The four Iranian Christians who saw their ten-year prison sentences upheld by an appeal court earlier this month are expecting to have to report to prison any day now.
Pastor Youcef Nadarkhani, and fellow Church of Iran members Yasser Mossayebzadeh, Saheb Fadaie and Mohammad Reza Omidi could receive a call within the next 24 hours to report at the prison gate in their home city of Rasht, Mansour Borji from the London-based advocacy organisation Article 18 told World Watch Monitor.
The four Christians were convicted of “promoting Zionist Christianity” and running house churches and appealed their sentences before the Revolutionary Court on 14 December last year but were unsuccessful.
Nadarkhani and Omidi, in addition to their jail terms, were also sentenced to two years’ internal exile, which they are to serve in the south of Iran, on the opposite side of the country from their homes near the Caspian Sea.
Four other Christians who also received lengthy sentences are still waiting the outcome of their own appeals, which were heard in the Revolutionary Court by the same judge, Judge Hassan Babaee, who, according to Article 18, “doesn’t have a good track record in dealing with Christians arrested for their Christian activities”.
Borji said this is partly because judges can’t be independent, as sentences are dictated by intelligence officials.
“Iranian Christians are concerned about the unjust verdicts issued against Pastor Victor Bet-Tamraz, and three other Christians who were sentenced alongside him, Amin Afshar Naderi, Kaviyan Fallah Mohammadi and Hadi Asgari“, Borji said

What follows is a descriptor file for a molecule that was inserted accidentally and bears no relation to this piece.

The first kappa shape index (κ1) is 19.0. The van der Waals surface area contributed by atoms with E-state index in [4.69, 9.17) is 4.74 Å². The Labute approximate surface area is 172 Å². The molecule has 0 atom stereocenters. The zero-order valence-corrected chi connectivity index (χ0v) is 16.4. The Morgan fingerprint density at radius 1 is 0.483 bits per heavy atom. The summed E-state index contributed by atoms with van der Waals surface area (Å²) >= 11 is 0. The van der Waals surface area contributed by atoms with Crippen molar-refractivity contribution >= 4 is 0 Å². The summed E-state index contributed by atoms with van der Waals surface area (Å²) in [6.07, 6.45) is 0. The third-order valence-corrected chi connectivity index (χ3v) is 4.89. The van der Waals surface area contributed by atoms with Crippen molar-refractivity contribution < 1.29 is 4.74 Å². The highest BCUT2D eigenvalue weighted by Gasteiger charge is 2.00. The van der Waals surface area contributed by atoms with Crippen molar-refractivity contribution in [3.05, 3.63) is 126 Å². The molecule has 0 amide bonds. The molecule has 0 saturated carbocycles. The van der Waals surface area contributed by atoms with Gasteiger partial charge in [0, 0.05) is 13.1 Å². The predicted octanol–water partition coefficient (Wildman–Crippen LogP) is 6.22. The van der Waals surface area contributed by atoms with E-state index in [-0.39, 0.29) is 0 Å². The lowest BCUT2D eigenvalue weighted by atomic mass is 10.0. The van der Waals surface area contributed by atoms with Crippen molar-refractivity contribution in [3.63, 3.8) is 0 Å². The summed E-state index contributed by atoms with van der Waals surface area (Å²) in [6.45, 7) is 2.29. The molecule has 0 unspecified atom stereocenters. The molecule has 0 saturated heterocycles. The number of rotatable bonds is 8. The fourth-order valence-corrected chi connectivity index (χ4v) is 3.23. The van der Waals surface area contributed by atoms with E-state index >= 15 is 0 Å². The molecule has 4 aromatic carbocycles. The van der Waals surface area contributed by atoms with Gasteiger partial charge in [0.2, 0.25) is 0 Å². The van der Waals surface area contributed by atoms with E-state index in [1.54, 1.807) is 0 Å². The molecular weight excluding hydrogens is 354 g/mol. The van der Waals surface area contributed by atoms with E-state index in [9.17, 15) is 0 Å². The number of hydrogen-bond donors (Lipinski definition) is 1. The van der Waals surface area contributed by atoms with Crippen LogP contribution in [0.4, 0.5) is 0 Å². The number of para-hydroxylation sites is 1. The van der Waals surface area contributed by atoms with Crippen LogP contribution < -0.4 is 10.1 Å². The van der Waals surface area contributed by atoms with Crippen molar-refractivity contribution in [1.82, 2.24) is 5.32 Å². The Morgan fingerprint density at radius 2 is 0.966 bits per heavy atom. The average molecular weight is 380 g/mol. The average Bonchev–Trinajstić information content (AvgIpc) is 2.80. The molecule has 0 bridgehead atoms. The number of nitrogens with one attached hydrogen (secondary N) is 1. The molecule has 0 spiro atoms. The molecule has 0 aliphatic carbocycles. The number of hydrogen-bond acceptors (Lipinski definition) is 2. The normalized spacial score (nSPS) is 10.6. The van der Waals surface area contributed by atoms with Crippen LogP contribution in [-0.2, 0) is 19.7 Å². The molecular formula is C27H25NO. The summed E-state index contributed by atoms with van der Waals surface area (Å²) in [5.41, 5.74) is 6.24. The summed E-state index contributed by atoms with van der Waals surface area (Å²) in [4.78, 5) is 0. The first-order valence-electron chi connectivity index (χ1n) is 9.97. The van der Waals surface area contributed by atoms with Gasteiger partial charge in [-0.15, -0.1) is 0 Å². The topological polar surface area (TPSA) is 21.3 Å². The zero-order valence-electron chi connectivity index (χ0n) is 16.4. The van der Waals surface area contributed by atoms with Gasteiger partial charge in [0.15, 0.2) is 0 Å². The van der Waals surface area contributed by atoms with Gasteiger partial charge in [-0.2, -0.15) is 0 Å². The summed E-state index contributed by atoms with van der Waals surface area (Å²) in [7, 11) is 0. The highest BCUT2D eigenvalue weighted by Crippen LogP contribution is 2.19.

“We are following the appeal process closely and ask all Christians worldwide, and the key members of the international community to join us in calling for these convictions to be overturned. The Iranian government has to be reminded of its obligations under international law and its own constitution, to end its harassment of peaceful Christian community”, he added.
Pastor Bet-Tamraz was sentenced to ten years in jail in July last year for “acting against national security by organising and conducting house-churches”. The three converts were also given ten years, though Amin Afshar-Naderi was given an additional five years for “insulting the sacred” (blasphemy).
Miles Windsor from Middle East Concern recently said prison terms are getting longer for Iranian Christians.
“Whilst Christians have consistently been put in prison for their faith in Iran in considerable numbers, the length of the sentence has seemed to have increased in the recent year or so,” he said.
‘Ongoing violations of religious freedom’
Although Iran’s constitution acknowledges Christians (excluding converts from Islam) as one of the recognised religious minorities allowed to operate in the country “within the limits of the law’, in practice the government continues to harass and imprison Christians and other religious minorities, noted the US State Department’s 2017 International Religious freedom report, which was released last month.
It is illegal for Muslim citizens of the Islamic republic to change or renounce their religious beliefs.
The country has been on the State Department’s list of Countries of Particular Concern (CPC) since 1999, “for having engaged in, or tolerated, systematic, ongoing, and egregious violations of religious freedom”.
In 2017, over a dozen Christians – most of them converts to Christianity – were given prison sentences of between 10 and 15 years for “acting against national security”.
Iran is 10th on the 2018 Open Doors World Watch List of the 50 countries where it is most difficult to live as a Christian.
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Photo: From left: Saheb Fadaie, Youcef Nadarkhani, Yasser Mossayebzadeh and Mohammad Reza Omidi.
Photo courtesy: World Watch Monitor
Publication date: June 6, 2018